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6 great tips for renters from BrickUnderground's RentNYC Meetup

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Many thanks to everyone who attended BrickUnderground's first Meetup yesterday morning. Renters arrived with questions on everything from how to price a buyout of a rent-stabilized lease, to whether a rent reduction is in order if a landlord takes over your terrace all summer for construction, to how to get your landlord to remediate secondhand smoke.  

While our first event was mostly a meet-and-greet affair (big tip of the hat to Insurent for supplying the coffee and 'Wichcraft for the venue), each of our guest experts came prepared to share a tip on renting in NYC.  

Here's the recap for those of you who couldn't join us:

  1. Co-ops are the last bastion of good rental deals: BrickUnderground's 'Rent Coach' and Manhattan real estate broker Mike Akerly suggested that budget- and amenity-conscious renters focus on co-op and condo rentals rather than traditional rental buildings:  "You need to have time to go through the board, but there can be many benefits.  Condo buildings are generally superior to rental buildings in terms of finishes, amenities, and service.  You are also likely to have direct contact with your landlord who will likely be more responsive than a large management company.  Co-ops are the last bastion of good rental deals--because of the often burdensome application process, co-op owners often have to charge lower rent."
  2. Talk to everyone, question everything:   "Ask every possible question to the broker/landlord--what's the fee structure, security deposit, what utilities are included, income requirements, do they accept guarantors outside the tri-state area, among others--and if you can, ask other tenants in the building, even if it means waiting in the lobby to ask a stranger about their experience renting in the building," recommended StreetEasy.com's Jared Kleinstein.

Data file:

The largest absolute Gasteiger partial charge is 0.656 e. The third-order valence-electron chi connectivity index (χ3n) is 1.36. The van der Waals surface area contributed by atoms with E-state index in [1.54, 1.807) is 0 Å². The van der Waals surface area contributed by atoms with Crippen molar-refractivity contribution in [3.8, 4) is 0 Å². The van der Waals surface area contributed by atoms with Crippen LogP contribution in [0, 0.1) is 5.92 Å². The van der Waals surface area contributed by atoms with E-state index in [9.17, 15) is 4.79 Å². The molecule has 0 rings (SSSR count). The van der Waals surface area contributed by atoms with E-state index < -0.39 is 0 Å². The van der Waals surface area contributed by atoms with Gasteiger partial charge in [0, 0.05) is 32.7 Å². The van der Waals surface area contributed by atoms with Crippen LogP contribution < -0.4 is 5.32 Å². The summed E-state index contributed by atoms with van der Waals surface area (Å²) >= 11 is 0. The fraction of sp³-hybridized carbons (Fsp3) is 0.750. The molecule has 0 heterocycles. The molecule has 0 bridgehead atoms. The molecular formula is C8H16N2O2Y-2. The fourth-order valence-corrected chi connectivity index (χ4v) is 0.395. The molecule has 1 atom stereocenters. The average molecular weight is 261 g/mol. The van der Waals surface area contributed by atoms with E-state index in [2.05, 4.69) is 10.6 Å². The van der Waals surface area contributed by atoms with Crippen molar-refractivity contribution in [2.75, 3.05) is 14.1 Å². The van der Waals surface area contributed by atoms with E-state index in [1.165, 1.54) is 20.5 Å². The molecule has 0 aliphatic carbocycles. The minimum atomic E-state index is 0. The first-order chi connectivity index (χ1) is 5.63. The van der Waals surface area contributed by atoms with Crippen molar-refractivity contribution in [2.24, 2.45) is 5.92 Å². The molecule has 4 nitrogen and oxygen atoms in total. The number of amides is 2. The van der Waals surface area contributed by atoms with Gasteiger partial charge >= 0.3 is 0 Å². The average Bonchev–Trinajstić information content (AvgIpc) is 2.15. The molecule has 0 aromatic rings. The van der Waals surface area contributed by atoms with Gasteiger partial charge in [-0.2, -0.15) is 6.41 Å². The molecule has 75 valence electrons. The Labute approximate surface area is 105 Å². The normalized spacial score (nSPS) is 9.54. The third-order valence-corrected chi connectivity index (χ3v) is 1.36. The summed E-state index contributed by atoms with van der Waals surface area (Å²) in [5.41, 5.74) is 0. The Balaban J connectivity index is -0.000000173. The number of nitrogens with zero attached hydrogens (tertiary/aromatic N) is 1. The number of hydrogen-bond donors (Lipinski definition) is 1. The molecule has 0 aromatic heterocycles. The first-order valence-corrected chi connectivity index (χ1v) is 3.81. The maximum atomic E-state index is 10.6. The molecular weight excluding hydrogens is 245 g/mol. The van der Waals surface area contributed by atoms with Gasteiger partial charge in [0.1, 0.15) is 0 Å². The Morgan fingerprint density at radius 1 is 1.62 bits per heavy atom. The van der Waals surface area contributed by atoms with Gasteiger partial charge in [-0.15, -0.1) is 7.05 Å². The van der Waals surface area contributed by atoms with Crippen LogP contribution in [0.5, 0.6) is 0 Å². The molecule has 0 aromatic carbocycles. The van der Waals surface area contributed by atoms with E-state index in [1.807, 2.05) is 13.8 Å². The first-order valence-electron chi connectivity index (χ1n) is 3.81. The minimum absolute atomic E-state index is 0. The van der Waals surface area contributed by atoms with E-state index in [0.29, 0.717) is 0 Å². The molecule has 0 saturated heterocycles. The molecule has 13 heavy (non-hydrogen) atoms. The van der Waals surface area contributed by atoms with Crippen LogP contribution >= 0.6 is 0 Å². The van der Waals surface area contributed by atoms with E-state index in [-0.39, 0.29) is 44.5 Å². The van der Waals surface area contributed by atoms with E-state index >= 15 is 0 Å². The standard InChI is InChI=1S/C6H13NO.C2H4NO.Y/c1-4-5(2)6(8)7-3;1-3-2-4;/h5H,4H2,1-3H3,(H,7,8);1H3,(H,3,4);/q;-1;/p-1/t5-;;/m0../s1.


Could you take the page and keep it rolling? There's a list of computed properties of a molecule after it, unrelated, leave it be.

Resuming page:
3. Print out your own credit report and bring it with you:  NY1 News real estate reporter Jill Urban explained that a robust apartment search can actually lower your credit rating, as your credit rating is negatively impacted each time it's checked. Printing out your own report and presenting it also gives you an opportunity to address any deficiencies in person.
  4. Don't settle:   Be prepared to make compromises, but don't settle for something you will be truly unhappy living in, said Caren Maio, BrickUnderground's 'Serial Renter' columnist and the co-founder of rental search organizing tool Nestio.com. (Check out her bucket list column for more on this one.)
  5. A second-choice neighborhood can grow on you Neighborhood expert Diana Sonis of Nabewise.com explained how she recently began her search in the pricey West Village and wound up in Hell's Kitchen (in a gorgeous one-bedroom with drop-dead views). "Keep an open heart and open mind; a neighborhood might surprise and charm you in ways you've never thought possible," she said. "Choosing a neighborhood to live in is similar to dating in New York....In my personal experience, I wanted to live in the West Village ---the hot neighborhood everyone wants--but fell in love with the edgier Hell's Kitchen."  It's been six months and her feelings haven't changed, she reports.  
  6. You don't need a lawyer to take your landlord to court  Real estate lawyer Steven Wagner, a goldmine of information on all things landlord-tenant, reminded renters of the "HP Proceeding," an easy do-it-yourself lawsuit that is highly effective at prodding landlords to correct violations and make repairs.  For more info on the HP Proceeding, read Wagner's description in 6 ways to get your landlord to fix stuff in your apartment.

Thanks again to all who came out to make our first Meetup so rewarding.  Stay tuned for info about the next one (in August or September, TBD) or better yet, join our Meetup group to receive automatic email notifications.

Related posts:

5 secrets for working with a NYC rental agent

12 insider tips for renting in NYC

Confessions of on-site leasing agent

Guerrilla Guide to Finding a No-Fee Apartment in NYC

Security deposit self-defense

How to break a lease


 

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